Still frames from a bioengineered heart muscle
contracting, the tissue moves in a clockwise direction in the culture
Inside Dr. Louis Terracios laboratory, a tiny experimental
heart muscle bobs around a culture dish, throbbing much like a human
created the muscle by taking heart muscle cells from rats and fusing
them with collagen from cowhides. Heart muscle cells continue
beating even when theyre removed from animals, he explains.
When we put them in the culture dish, the cells form interconnections,
and in a couple of weeks, they begin beating in unison and mimicking
the action of a heart.
muscle could eventually be used to patch damaged heart ventricles,
and a pacemaker could be attached to the muscle to spur the hearts
contraction. The muscle could also be implanted in children born
with missing heart muscle because of congenital heart disease.
and his postdoctoral research associate, Tom Yan, are also developing
skeletal muscle that could be implanted in patients with oral, head,
and neck cancer. Often, these patients have their salivary glands
removed or lose the muscles controlling their facial expressions.
In many cases, large portions of the face are removed, leaving the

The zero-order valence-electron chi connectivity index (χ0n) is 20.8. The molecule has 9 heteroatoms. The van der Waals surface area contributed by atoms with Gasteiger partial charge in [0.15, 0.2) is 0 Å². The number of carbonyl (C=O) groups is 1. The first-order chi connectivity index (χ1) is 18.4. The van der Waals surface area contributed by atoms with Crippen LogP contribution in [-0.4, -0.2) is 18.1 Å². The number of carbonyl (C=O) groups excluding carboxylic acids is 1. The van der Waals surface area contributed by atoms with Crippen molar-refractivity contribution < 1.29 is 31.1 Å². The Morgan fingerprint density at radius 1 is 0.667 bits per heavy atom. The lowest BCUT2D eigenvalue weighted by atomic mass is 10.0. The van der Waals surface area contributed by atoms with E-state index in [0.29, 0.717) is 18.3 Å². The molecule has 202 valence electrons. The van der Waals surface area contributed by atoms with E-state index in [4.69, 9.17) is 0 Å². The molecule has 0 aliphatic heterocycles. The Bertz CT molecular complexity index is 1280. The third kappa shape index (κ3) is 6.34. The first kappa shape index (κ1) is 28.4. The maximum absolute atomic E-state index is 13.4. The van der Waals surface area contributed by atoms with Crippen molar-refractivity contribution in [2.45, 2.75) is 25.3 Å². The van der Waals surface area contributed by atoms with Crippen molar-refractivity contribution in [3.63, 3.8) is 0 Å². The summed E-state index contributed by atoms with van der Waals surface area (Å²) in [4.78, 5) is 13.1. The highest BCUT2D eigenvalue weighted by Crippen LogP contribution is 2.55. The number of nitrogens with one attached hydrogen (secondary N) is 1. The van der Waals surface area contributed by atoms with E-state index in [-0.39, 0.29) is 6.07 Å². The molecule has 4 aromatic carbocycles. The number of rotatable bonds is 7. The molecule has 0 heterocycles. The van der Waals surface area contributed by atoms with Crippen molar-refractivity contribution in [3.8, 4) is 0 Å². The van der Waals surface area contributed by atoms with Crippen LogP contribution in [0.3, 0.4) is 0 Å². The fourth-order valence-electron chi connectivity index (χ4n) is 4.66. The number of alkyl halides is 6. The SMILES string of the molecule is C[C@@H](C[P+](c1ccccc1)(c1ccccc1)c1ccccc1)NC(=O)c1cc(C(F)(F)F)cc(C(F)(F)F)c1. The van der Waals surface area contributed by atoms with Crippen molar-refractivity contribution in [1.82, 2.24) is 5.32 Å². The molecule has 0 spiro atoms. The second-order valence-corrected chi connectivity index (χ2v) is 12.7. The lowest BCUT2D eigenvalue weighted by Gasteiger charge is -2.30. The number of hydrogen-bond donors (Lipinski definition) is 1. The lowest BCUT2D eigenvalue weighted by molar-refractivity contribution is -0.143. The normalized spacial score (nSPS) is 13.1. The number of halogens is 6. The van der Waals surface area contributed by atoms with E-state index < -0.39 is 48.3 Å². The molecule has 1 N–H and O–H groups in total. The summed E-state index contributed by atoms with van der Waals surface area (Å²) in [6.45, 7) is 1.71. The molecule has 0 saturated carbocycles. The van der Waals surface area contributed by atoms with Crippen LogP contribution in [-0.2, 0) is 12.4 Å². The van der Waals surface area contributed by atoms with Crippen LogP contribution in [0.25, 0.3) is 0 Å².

patient disfigured. While faces can be cosmetically reconstructed,
the muscles that control movement cannot be restored. To solve this
problem, Dr. Terracio is creating bioengineered muscle in his laboratory
that could be used to replace lost muscle needed for chewing and
for facial expression.
While the muscles
in Dr. Terracios laboratory are still small, he hopes to grow
them large enough to be able to handle the human bodys intense
workload. Initially, the muscles will be strengthened in a laboratory
stretch device. Once theyve grown robust, they will be transplanted
to an animal, where Dr. Terracio hopes to connect them to the blood
supply and then to the nervous system.
comes naturally for Dr. Terracio, who spent years studying how muscle
develops. At NYUCD, Im combining my basic science experience
with my knowledge of tissue engineering. This is part of our effort
to produce research that can eventually be evaluated in clinical
of creating muscle strong enough for the human body is a painstaking
one. For now, all eyes are on Dr. Terracios laboratory, where
the tiny muscle beats on and on in its little culture dish. But
in time, Dr. Terracio hopes its pulse will become a familiar rhythm
in peoples lives.
To view a video
of the beating heart created in Dr. Terracios laboratory, go